13. Join the Hearing Voices Network, we are made up of Family, voice hearers, caregivers and mental health workers and concerned citizens. Helping us to better educate the public, and voice hearers about the experience. Reducing stigma, which in itself can be as debilitating as the voices themselves. 


14.  Please be patient with a voice hearer. Think of what it is like when you are trying to talk on the telephone and someone else is talking to you at the same time. It is very hard to listen to either one. It can make concentration difficult. Voice hearers are not stupid, or slow. Usually we are very intelligent. 


15.  Voice hearers can sometimes be made very drowsy and dopey by their medication. This is not a symptom of illness.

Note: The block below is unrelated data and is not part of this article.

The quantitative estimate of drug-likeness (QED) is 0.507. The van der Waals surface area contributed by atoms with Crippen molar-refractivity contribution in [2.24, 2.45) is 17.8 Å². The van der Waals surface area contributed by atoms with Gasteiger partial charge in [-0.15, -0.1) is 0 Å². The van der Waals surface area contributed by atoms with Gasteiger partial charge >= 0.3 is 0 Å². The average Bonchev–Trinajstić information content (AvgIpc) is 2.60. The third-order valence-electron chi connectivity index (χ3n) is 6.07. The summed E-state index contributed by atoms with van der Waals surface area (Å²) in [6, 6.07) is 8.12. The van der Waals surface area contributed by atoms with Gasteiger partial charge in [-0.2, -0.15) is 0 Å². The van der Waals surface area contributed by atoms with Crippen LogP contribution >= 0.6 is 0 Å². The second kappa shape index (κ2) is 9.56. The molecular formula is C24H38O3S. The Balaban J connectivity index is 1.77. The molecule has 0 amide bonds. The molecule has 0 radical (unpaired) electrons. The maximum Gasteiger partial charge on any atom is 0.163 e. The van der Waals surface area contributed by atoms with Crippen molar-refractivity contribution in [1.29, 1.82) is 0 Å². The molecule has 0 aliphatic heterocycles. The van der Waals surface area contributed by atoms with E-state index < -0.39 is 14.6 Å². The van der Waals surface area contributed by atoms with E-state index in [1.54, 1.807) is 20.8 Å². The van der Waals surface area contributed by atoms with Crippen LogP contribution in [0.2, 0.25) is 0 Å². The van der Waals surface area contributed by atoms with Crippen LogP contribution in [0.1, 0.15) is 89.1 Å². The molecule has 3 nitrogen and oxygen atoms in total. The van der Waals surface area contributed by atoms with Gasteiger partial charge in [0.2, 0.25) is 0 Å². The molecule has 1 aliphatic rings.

16. If you can treat your family members voice hearing experiences without fear, it will reduce the fear and anxiety they feel about hearing voices.


Lastly Patience, Patience, Patience, and lashings of love.


You can find this article and further information about Hearing Voices on the Hearing Voices Network Aotearoa NZ website







Caregivers are usually alert to the stresses of the people they help.  They are not, however, always as alert to the stress and fatigue that can slowly surface in their own lives and sometimes need reminding of normal stressors that can affect them.  Human beings can experience stress on a number of different levels ie phsysical (injuries, repetitive movements etc), mental (work stress, challenging situations), emotional (deaths, family separations, relationships, financial hardships, loss and grief) and chemical (medications, food additives, chemical in water and pollutants in the air).   Most of us would expect to experience some of these stresses in our day to day lives, however some carers may notice that their stress levels are increased dramatically at times.